Pointless surgery – a precaution, maybe, but my family was upset. I was relieved and yet so succumbed to my imprisonment that the validity of the surgery didn’t matter to me. I just wanted to get better and get home to my baby.
Back in the ICU for several more days. Improvement. Physical therapy. Pain.
My husband needed to stay late at the shop for a few days, so he couldn’t come visit. He was trying to keep our family business – our sole source of income – alive. I missed him. I needed to talk to him. My phone was dead. Where was my cord? My phone is dead!
My sweet night nurse calmed me, gave me her phone cord to charge my phone. I called Andrew. We had the first of many rough conversations over the course of my healing. I was upset. The nurse came in to check on me or poke me or…
“Can’t I get five minutes to talk to my husband?” I sobbed. She backed off and left.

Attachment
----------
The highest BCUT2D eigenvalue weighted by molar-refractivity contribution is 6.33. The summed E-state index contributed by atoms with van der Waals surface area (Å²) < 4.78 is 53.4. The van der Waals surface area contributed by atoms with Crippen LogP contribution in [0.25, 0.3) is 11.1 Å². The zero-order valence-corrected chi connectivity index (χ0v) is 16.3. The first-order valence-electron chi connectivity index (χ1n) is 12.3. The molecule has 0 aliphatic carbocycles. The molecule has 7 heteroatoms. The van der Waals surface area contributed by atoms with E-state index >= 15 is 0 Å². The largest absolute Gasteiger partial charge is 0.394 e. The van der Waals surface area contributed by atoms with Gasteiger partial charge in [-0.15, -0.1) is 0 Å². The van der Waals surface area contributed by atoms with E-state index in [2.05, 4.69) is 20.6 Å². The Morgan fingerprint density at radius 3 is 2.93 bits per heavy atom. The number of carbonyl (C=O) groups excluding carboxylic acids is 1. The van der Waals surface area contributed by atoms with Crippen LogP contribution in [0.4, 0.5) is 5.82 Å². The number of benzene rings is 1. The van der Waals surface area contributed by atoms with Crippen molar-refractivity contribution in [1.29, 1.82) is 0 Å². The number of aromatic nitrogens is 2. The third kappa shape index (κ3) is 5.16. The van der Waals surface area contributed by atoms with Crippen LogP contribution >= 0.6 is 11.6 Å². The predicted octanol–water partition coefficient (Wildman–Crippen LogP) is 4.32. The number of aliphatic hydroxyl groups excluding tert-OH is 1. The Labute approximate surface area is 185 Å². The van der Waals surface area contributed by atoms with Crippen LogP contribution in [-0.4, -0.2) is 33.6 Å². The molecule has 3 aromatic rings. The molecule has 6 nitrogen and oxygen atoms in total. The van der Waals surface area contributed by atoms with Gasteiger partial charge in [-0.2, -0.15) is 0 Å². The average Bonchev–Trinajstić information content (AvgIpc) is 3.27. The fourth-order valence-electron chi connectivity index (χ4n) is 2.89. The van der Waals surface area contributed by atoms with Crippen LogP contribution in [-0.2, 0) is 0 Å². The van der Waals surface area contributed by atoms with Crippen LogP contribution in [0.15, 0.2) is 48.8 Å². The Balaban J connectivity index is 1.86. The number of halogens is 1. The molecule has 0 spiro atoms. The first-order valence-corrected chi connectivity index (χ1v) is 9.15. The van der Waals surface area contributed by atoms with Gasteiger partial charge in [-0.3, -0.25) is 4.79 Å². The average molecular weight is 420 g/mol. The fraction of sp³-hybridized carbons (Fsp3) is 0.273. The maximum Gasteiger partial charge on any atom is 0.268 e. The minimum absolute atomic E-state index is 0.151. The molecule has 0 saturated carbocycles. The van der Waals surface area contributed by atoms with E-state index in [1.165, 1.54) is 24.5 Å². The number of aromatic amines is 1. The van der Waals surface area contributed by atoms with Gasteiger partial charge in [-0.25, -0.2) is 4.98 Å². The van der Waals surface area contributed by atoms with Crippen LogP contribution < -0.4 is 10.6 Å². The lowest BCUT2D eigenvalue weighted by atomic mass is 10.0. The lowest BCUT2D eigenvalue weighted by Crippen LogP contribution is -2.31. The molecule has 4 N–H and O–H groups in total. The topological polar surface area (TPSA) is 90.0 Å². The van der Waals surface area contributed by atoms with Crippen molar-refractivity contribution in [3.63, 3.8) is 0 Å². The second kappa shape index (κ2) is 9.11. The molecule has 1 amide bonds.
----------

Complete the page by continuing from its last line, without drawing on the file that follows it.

I shouldn’t have yelled at her like that. She was just doing her job.
Later, she returned.
“I know that this is really hard. We have a chaplain here and she could be of help if you would like. Should I ask her to pay you a visit?”
“Yes,” I wept. “That would be good.”
The woman came. She was comforting. We talked. She helped. She may have come for another visit or two. I don’t recall. Regardless, it was a turning point for me. I started to realize some things.
As I began to improve, the emotional toll of the whole ordeal began to set in. Post Traumatic Stress Disorder. Postpartum Depression. And my familiar friends, chronic anxiety and depression.
Back to PPU. Continued to improve, but as my body regained strength, my mind succumbed to emotional fatigue.
Off the opioid pain medications and down to good old acetaminophen and ibuprofen, my mind became clearer. The pain became pronounced. The days dragged on.
“We’re just waiting for your blood results to come back clear of infection,” the nurse explained, “And then we can get you out of here.”
Freedom. And yet anxiety.
Do I really want to leave? Can I do this without the doctors and nurses and professional guidance? Can I take care of my baby?
As much as I wanted to leave, I was afraid. It was oddly comforting to have these people care for me. I could barely get out of bed on my own. I could barely walk. I couldn’t stay awake for long.
Am I really ready?